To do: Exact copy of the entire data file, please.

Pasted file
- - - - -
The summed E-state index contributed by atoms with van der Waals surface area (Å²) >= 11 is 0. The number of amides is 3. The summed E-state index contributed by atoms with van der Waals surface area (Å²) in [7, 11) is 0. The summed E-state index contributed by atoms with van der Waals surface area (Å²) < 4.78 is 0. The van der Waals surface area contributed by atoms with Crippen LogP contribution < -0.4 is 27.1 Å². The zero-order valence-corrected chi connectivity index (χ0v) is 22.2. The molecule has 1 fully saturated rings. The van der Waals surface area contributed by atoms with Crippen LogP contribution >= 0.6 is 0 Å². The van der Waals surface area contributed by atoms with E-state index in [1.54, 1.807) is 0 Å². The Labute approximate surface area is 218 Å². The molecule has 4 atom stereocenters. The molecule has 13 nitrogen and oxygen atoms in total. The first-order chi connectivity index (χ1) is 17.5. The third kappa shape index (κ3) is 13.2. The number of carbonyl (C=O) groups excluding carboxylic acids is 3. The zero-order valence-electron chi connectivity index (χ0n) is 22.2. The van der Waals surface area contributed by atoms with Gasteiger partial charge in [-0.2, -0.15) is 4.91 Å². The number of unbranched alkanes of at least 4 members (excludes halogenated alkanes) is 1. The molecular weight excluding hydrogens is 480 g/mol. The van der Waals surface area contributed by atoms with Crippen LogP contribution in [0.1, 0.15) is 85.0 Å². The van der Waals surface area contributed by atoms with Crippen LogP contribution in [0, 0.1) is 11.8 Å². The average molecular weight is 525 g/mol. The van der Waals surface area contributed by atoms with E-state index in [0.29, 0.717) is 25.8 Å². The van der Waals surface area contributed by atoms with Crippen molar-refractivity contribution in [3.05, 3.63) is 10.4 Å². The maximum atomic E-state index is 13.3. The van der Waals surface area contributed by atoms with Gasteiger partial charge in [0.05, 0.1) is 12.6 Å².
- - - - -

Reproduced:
The summed E-state index contributed by atoms with van der Waals surface area (Å²) >= 11 is 0. The number of amides is 3. The summed E-state index contributed by atoms with van der Waals surface area (Å²) in [7, 11) is 0. The summed E-state index contributed by atoms with van der Waals surface area (Å²) < 4.78 is 0. The van der Waals surface area contributed by atoms with Crippen LogP contribution < -0.4 is 27.1 Å². The zero-order valence-corrected chi connectivity index (χ0v) is 22.2. The molecule has 1 fully saturated rings. The van der Waals surface area contributed by atoms with Crippen LogP contribution >= 0.6 is 0 Å². The van der Waals surface area contributed by atoms with E-state index in [1.54, 1.807) is 0 Å². The Labute approximate surface area is 218 Å². The molecule has 4 atom stereocenters. The molecule has 13 nitrogen and oxygen atoms in total. The first-order chi connectivity index (χ1) is 17.5. The third kappa shape index (κ3) is 13.2. The number of carbonyl (C=O) groups excluding carboxylic acids is 3. The zero-order valence-electron chi connectivity index (χ0n) is 22.2. The van der Waals surface area contributed by atoms with Gasteiger partial charge in [-0.2, -0.15) is 4.91 Å². The number of unbranched alkanes of at least 4 members (excludes halogenated alkanes) is 1. The molecular weight excluding hydrogens is 480 g/mol. The van der Waals surface area contributed by atoms with Crippen LogP contribution in [0.1, 0.15) is 85.0 Å². The van der Waals surface area contributed by atoms with Crippen LogP contribution in [0, 0.1) is 11.8 Å². The average molecular weight is 525 g/mol. The van der Waals surface area contributed by atoms with E-state index in [0.29, 0.717) is 25.8 Å². The van der Waals surface area contributed by atoms with Crippen molar-refractivity contribution in [3.05, 3.63) is 10.4 Å². The maximum atomic E-state index is 13.3. The van der Waals surface area contributed by atoms with Gasteiger partial charge in [0.05, 0.1) is 12.6 Å².